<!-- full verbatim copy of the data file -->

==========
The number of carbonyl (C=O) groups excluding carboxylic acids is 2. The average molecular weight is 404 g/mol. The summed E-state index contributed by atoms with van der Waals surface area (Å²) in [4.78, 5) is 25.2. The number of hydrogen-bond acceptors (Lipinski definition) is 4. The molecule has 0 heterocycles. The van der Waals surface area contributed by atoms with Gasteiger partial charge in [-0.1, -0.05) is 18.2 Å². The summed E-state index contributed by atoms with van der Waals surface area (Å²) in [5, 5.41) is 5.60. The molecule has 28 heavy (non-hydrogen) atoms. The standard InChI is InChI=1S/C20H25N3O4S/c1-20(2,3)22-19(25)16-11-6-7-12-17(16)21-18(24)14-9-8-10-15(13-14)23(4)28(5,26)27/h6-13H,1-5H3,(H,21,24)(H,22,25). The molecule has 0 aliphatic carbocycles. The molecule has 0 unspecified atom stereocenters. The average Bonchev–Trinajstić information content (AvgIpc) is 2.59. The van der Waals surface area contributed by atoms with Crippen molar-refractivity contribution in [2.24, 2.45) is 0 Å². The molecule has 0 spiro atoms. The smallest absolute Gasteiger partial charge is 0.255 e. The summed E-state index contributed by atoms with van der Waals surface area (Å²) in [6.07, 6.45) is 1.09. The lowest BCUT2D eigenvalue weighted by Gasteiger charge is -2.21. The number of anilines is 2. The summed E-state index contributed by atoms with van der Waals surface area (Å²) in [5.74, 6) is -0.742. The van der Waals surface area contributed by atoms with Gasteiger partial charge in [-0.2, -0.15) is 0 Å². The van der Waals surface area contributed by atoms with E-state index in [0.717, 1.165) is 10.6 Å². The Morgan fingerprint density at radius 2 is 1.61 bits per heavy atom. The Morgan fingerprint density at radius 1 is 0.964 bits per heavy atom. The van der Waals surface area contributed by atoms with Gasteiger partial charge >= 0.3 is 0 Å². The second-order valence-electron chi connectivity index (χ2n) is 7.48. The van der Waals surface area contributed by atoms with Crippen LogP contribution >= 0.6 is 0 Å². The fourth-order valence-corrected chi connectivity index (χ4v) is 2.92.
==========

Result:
The number of carbonyl (C=O) groups excluding carboxylic acids is 2. The average molecular weight is 404 g/mol. The summed E-state index contributed by atoms with van der Waals surface area (Å²) in [4.78, 5) is 25.2. The number of hydrogen-bond acceptors (Lipinski definition) is 4. The molecule has 0 heterocycles. The van der Waals surface area contributed by atoms with Gasteiger partial charge in [-0.1, -0.05) is 18.2 Å². The summed E-state index contributed by atoms with van der Waals surface area (Å²) in [5, 5.41) is 5.60. The molecule has 28 heavy (non-hydrogen) atoms. The standard InChI is InChI=1S/C20H25N3O4S/c1-20(2,3)22-19(25)16-11-6-7-12-17(16)21-18(24)14-9-8-10-15(13-14)23(4)28(5,26)27/h6-13H,1-5H3,(H,21,24)(H,22,25). The molecule has 0 aliphatic carbocycles. The molecule has 0 unspecified atom stereocenters. The average Bonchev–Trinajstić information content (AvgIpc) is 2.59. The van der Waals surface area contributed by atoms with Crippen molar-refractivity contribution in [2.24, 2.45) is 0 Å². The molecule has 0 spiro atoms. The smallest absolute Gasteiger partial charge is 0.255 e. The summed E-state index contributed by atoms with van der Waals surface area (Å²) in [6.07, 6.45) is 1.09. The lowest BCUT2D eigenvalue weighted by Gasteiger charge is -2.21. The number of anilines is 2. The summed E-state index contributed by atoms with van der Waals surface area (Å²) in [5.74, 6) is -0.742. The van der Waals surface area contributed by atoms with Gasteiger partial charge in [-0.2, -0.15) is 0 Å². The van der Waals surface area contributed by atoms with E-state index in [0.717, 1.165) is 10.6 Å². The Morgan fingerprint density at radius 2 is 1.61 bits per heavy atom. The Morgan fingerprint density at radius 1 is 0.964 bits per heavy atom. The van der Waals surface area contributed by atoms with Gasteiger partial charge >= 0.3 is 0 Å². The second-order valence-electron chi connectivity index (χ2n) is 7.48. The van der Waals surface area contributed by atoms with Crippen LogP contribution >= 0.6 is 0 Å². The fourth-order valence-corrected chi connectivity index (χ4v) is 2.92.